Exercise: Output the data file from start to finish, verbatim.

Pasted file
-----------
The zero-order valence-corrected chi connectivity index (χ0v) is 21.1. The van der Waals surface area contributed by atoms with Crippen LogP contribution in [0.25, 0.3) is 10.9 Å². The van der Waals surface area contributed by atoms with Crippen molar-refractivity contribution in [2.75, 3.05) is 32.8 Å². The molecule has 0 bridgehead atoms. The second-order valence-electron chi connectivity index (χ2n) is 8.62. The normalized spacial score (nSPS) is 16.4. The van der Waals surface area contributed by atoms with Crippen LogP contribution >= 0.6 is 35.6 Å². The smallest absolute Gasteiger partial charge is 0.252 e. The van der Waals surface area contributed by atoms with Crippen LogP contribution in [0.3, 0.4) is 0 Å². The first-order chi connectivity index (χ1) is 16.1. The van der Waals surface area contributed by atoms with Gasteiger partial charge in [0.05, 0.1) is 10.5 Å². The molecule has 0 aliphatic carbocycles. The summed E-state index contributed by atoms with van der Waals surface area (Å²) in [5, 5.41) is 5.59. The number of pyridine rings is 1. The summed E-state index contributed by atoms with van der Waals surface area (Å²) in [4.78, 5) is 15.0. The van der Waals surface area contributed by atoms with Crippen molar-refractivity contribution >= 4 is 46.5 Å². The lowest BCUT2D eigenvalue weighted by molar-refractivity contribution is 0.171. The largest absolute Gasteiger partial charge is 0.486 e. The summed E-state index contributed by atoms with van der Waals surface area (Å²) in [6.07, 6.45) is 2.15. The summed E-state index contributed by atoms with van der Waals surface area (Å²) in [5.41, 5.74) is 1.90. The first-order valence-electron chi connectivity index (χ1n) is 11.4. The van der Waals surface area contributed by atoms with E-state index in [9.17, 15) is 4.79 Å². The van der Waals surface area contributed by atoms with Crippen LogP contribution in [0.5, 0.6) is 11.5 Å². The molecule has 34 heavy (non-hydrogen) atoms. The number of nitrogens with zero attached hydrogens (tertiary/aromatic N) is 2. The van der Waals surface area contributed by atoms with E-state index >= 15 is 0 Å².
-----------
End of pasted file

The zero-order valence-corrected chi connectivity index (χ0v) is 21.1. The van der Waals surface area contributed by atoms with Crippen LogP contribution in [0.25, 0.3) is 10.9 Å². The van der Waals surface area contributed by atoms with Crippen molar-refractivity contribution in [2.75, 3.05) is 32.8 Å². The molecule has 0 bridgehead atoms. The second-order valence-electron chi connectivity index (χ2n) is 8.62. The normalized spacial score (nSPS) is 16.4. The van der Waals surface area contributed by atoms with Crippen LogP contribution >= 0.6 is 35.6 Å². The smallest absolute Gasteiger partial charge is 0.252 e. The van der Waals surface area contributed by atoms with Crippen LogP contribution in [0.3, 0.4) is 0 Å². The first-order chi connectivity index (χ1) is 16.1. The van der Waals surface area contributed by atoms with Gasteiger partial charge in [0.05, 0.1) is 10.5 Å². The molecule has 0 aliphatic carbocycles. The summed E-state index contributed by atoms with van der Waals surface area (Å²) in [5, 5.41) is 5.59. The number of pyridine rings is 1. The summed E-state index contributed by atoms with van der Waals surface area (Å²) in [4.78, 5) is 15.0. The van der Waals surface area contributed by atoms with Crippen molar-refractivity contribution >= 4 is 46.5 Å². The lowest BCUT2D eigenvalue weighted by molar-refractivity contribution is 0.171. The largest absolute Gasteiger partial charge is 0.486 e. The summed E-state index contributed by atoms with van der Waals surface area (Å²) in [6.07, 6.45) is 2.15. The summed E-state index contributed by atoms with van der Waals surface area (Å²) in [5.41, 5.74) is 1.90. The first-order valence-electron chi connectivity index (χ1n) is 11.4. The van der Waals surface area contributed by atoms with E-state index in [9.17, 15) is 4.79 Å². The van der Waals surface area contributed by atoms with Crippen LogP contribution in [0.5, 0.6) is 11.5 Å². The molecule has 34 heavy (non-hydrogen) atoms. The number of nitrogens with zero attached hydrogens (tertiary/aromatic N) is 2. The van der Waals surface area contributed by atoms with E-state index >= 15 is 0 Å².